“If you were to launch a CLO, you would need to hire a couple of back office people that have experience, probably an analyst, an investment professional that understands all the math and everything else that goes into that CLO management. It becomes a pretty expensive endeavour.”

“It’s so hard to hire. It’s so hard to maintain all the systems internally, and if you can find the right service provider that can provide you with the staff and the systems and maybe pass those costs off to the deal, as opposed to the management company, it just makes sense.”

He continues: “Often the fees for our services get covered by the CLO itself, so it can become a really efficient model.”

Myers says he remains confident that demand for CLOs will remain robust over the coming years.

“I think the market is still going to remain strong,” says Myers. “The structuring of portfolios and the availability of assets that go into the portfolios continues to be good.”

Last month, it emerged New York hedge fund Diameter Capital was raising USD250 million from a group of investors to invest in CLOs.

In the US, total issuance of CLOs this year is currently about USD70bn, according to figures from S&P Global Market. That represents a record with the total market now worth about USD770bn outstanding, according to Citi.

Long-term outlook remains unclear

Either way, questions persist about the impact of the pandemic on the long-term outlook for the sector.

In the past, regulators had expressed concern that they could pave the way for a new financial crisis because they had made it easier for companies to access risky lending.

Supporters of CLOs say this criticism is unfair and after Covid the model has been proven to be resilient.

Myers says it is still unclear how the market will play out.

He says: “Going into Covid, the underwriting rules for broadly syndicated debt had become a little bit more lax. It felt like covenant light deals were becoming a bit more prevalent.”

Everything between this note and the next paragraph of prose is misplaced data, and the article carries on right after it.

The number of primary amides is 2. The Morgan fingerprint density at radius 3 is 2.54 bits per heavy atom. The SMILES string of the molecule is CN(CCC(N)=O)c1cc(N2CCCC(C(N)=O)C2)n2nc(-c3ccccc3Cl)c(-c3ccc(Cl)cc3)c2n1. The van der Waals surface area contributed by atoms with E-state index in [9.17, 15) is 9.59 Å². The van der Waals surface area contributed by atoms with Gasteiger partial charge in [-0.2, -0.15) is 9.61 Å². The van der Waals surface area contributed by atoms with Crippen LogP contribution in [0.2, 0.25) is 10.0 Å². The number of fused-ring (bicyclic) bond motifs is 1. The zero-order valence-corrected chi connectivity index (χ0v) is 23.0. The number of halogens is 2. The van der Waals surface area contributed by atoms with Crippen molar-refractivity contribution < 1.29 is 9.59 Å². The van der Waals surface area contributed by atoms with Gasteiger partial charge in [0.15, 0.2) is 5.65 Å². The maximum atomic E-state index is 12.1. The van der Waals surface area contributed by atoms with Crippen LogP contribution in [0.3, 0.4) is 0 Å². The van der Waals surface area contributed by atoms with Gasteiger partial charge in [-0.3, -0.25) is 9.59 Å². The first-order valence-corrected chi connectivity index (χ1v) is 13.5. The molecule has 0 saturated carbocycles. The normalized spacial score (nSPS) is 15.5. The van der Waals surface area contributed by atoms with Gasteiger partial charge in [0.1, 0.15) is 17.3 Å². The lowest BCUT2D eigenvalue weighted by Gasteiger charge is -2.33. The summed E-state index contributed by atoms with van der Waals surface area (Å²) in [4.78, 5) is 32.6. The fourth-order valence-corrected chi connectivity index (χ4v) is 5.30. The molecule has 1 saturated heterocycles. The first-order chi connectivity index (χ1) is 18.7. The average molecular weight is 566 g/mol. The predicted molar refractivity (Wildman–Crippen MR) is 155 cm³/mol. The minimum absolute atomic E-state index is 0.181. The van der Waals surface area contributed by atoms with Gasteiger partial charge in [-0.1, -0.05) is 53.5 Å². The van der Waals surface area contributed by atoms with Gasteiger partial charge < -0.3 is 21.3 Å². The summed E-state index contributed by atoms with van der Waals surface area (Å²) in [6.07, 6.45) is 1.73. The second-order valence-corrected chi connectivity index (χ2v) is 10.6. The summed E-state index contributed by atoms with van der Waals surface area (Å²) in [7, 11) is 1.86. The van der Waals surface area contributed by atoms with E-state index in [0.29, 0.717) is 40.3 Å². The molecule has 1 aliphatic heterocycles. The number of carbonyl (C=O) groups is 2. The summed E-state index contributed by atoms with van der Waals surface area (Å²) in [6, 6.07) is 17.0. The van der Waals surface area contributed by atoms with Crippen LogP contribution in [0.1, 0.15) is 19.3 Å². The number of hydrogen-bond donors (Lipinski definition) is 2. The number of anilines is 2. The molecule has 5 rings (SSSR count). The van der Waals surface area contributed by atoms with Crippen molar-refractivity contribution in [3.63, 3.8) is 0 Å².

He remains an optimist about the future of the CLO market, but believes that asset managers need to be aware of the risks of another economic shock on the sector.

Myers says: “What’s going to happen to all these corporate borrowers that are held in all these CLOs post-Covid? There is so much government stimulus in the market that is going to affect economies globally so what impact is that going to have on those borrowers? How are those borrowers going to perform, and other than selling the assets out of the CLO, how is that going to impact performance?”

Against this background, it’s crucial that asset managers take the right precautions, he concludes.

“Managers need to have the correct infrastructure. They need to have the right systems, the right oversight and compliance infrastructure to be able to ride out any kind of post-Covid economic impact to their portfolio.”

Greg Myers, Global Head of Debt Capital Markets, Alter Domus

Greg Myers is responsible for shaping Alter Domus’ strategy for lenders and debt fund managers globally and overseeing business relationship management for Alter Domus’ North America fund administration group. 

As an experienced financial executive, Greg has over 15 years of broad-based financial services expertise. Previously, Greg managed the Specialty Bank Loans team within LaSalle Bank’s Global Securities and Trust Services group and acted as an equity options market maker at the Chicago Board of Options Exchange. He additionally worked as a financial analyst and Y2K consultant with other financial institutions.